Rank and vile: Lord Grantham (Hugh Bonneville) and the maid he nearly wronged (Clare Calbraith)
The editors at Standpoint are models all others should follow. Writers can damn their dearest principles or insult their closest friends, and not a murmur of protest will pass their lips. "We must let them say what they think," is their credo. "We are editors not censors." On one occasion only have I pushed their tolerance to its limits. A year ago, I committed an unforgivable solecism and criticised the first series of Downton Abbey.
They printed the piece, of course, but spluttered about a liberal-Left sensibility that denies that conservatives can be cultured, and allows political prejudice to blind them to artistic achievement that does not conform to their prejudices. For leftists, a country-house drama that does not portray aristocrats as monsters must be worthless by definition. Downton's creator Julian Fellowes talked in 2006 about a lazy cultural elite that took its small world to be the whole world. "The establishment of the Left needs to be challenged by the new avant-garde which should, logically, come from the Right," he said. Downton is his challenge made flesh.
One does not need to spend too long in the company of critics to realise that Fellowes has a point. The most successful left-wing intellectual of our day is Slavoj Žižek, an apologist for Marxism-Leninism who disguises himself in the bells and motley of a postmodern jester. He proved he had the soul of a secret policeman when he praised Avatar and denounced the film that beat it for the 2010 best picture Oscar, Kathryn Bigelow's The Hurt Locker. Avatar is a simplistic sci-fi blockbuster, which would not normally appeal to Marxisant academics. It is redeemed in Žižek's eyes because it is also a clumsy critique of the second Iraq war. In the 22nd century, grasping militarists (read George W. Bush and Tony Blair) decide to invade a moon belonging to a cute, eco-friendly, tree-worshipping species, the Na'vi (Saddam Hussein and the Baath party, I guess), and steal their precious reserves of something called "unobtanium". ("It's all about unobtanium!") The Hurt Locker by contrast is a tough, low-budget film which examines the pressures on the psyche of men in combat. It feels no need to debate the rights and wrongs of the war because it has other work to do.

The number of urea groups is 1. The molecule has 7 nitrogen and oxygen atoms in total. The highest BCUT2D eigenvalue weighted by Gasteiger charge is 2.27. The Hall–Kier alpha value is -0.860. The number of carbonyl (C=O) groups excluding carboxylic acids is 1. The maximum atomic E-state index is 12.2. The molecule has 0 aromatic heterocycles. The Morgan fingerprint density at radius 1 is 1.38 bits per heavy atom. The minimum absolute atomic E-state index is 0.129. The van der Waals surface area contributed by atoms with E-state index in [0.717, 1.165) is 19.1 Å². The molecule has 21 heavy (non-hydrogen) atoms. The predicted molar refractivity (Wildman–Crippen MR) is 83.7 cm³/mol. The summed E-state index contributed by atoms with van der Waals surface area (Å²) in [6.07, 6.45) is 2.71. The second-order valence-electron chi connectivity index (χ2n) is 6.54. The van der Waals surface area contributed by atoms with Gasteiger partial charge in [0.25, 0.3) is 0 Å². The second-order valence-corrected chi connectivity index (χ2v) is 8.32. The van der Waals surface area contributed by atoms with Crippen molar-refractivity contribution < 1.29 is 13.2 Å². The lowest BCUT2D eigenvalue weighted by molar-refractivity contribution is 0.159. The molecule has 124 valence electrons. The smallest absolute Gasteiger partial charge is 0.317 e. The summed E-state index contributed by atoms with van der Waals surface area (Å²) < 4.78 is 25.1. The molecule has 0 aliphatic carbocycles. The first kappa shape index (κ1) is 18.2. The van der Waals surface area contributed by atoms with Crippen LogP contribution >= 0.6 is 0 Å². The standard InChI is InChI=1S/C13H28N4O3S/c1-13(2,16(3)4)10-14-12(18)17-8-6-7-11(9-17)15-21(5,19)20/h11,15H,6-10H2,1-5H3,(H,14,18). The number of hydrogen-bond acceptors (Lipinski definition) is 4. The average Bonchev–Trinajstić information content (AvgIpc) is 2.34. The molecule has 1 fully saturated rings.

Žižek attacked it for being imperialist propaganda that was all the more dastardly because the bias was so subtle the viewers did not realise that Bigelow was brainwashing them. "In its very invisibility, ideology is here, more than ever: we are there, with our boys, identifying with their fear and anguish instead of questioning what they are doing there." The Hurt Locker does not toe the party line, and is therefore wicked. Avatar "clearly takes the side of those who oppose the global military-industrial complex" and is therefore good. That's all there is to it.